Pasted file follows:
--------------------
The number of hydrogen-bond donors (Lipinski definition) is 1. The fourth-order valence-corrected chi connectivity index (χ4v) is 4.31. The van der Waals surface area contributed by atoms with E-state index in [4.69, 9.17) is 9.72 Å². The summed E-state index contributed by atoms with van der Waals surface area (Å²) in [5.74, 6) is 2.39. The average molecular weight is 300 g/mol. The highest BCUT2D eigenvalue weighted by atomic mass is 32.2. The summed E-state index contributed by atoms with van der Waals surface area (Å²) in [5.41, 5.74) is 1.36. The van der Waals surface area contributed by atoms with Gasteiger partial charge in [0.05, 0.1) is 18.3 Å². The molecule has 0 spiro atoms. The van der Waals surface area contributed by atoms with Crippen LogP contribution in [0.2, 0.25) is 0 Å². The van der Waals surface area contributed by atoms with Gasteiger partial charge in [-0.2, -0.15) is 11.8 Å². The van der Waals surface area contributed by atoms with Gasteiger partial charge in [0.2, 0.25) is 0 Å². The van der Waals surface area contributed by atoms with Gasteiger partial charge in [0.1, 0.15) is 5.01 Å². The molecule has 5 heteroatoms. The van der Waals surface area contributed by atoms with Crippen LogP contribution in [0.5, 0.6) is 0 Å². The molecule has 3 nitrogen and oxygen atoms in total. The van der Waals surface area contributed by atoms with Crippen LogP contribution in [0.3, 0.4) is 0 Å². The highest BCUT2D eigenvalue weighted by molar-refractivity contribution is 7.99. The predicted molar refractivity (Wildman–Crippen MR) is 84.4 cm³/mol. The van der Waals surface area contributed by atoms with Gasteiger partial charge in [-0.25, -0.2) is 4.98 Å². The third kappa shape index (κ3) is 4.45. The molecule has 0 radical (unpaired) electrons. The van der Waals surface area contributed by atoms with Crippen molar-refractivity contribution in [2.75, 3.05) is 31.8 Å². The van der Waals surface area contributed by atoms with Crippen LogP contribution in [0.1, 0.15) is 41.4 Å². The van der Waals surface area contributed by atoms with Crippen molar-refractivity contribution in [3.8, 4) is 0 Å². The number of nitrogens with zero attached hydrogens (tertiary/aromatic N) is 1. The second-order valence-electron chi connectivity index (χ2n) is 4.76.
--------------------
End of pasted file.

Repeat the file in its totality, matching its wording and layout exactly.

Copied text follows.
The number of hydrogen-bond donors (Lipinski definition) is 1. The fourth-order valence-corrected chi connectivity index (χ4v) is 4.31. The van der Waals surface area contributed by atoms with E-state index in [4.69, 9.17) is 9.72 Å². The summed E-state index contributed by atoms with van der Waals surface area (Å²) in [5.74, 6) is 2.39. The average molecular weight is 300 g/mol. The highest BCUT2D eigenvalue weighted by atomic mass is 32.2. The summed E-state index contributed by atoms with van der Waals surface area (Å²) in [5.41, 5.74) is 1.36. The van der Waals surface area contributed by atoms with Gasteiger partial charge in [0.05, 0.1) is 18.3 Å². The molecule has 0 spiro atoms. The van der Waals surface area contributed by atoms with Crippen LogP contribution in [0.2, 0.25) is 0 Å². The van der Waals surface area contributed by atoms with Gasteiger partial charge in [-0.2, -0.15) is 11.8 Å². The van der Waals surface area contributed by atoms with Gasteiger partial charge in [0.2, 0.25) is 0 Å². The van der Waals surface area contributed by atoms with Gasteiger partial charge in [0.1, 0.15) is 5.01 Å². The molecule has 5 heteroatoms. The van der Waals surface area contributed by atoms with Crippen LogP contribution in [0.5, 0.6) is 0 Å². The molecule has 3 nitrogen and oxygen atoms in total. The van der Waals surface area contributed by atoms with Crippen LogP contribution in [0.3, 0.4) is 0 Å². The highest BCUT2D eigenvalue weighted by molar-refractivity contribution is 7.99. The predicted molar refractivity (Wildman–Crippen MR) is 84.4 cm³/mol. The van der Waals surface area contributed by atoms with Gasteiger partial charge in [-0.25, -0.2) is 4.98 Å². The third kappa shape index (κ3) is 4.45. The molecule has 0 radical (unpaired) electrons. The van der Waals surface area contributed by atoms with Crippen molar-refractivity contribution in [2.75, 3.05) is 31.8 Å². The van der Waals surface area contributed by atoms with Crippen LogP contribution in [0.1, 0.15) is 41.4 Å². The van der Waals surface area contributed by atoms with Crippen molar-refractivity contribution in [3.8, 4) is 0 Å². The number of nitrogens with zero attached hydrogens (tertiary/aromatic N) is 1. The second-order valence-electron chi connectivity index (χ2n) is 4.76.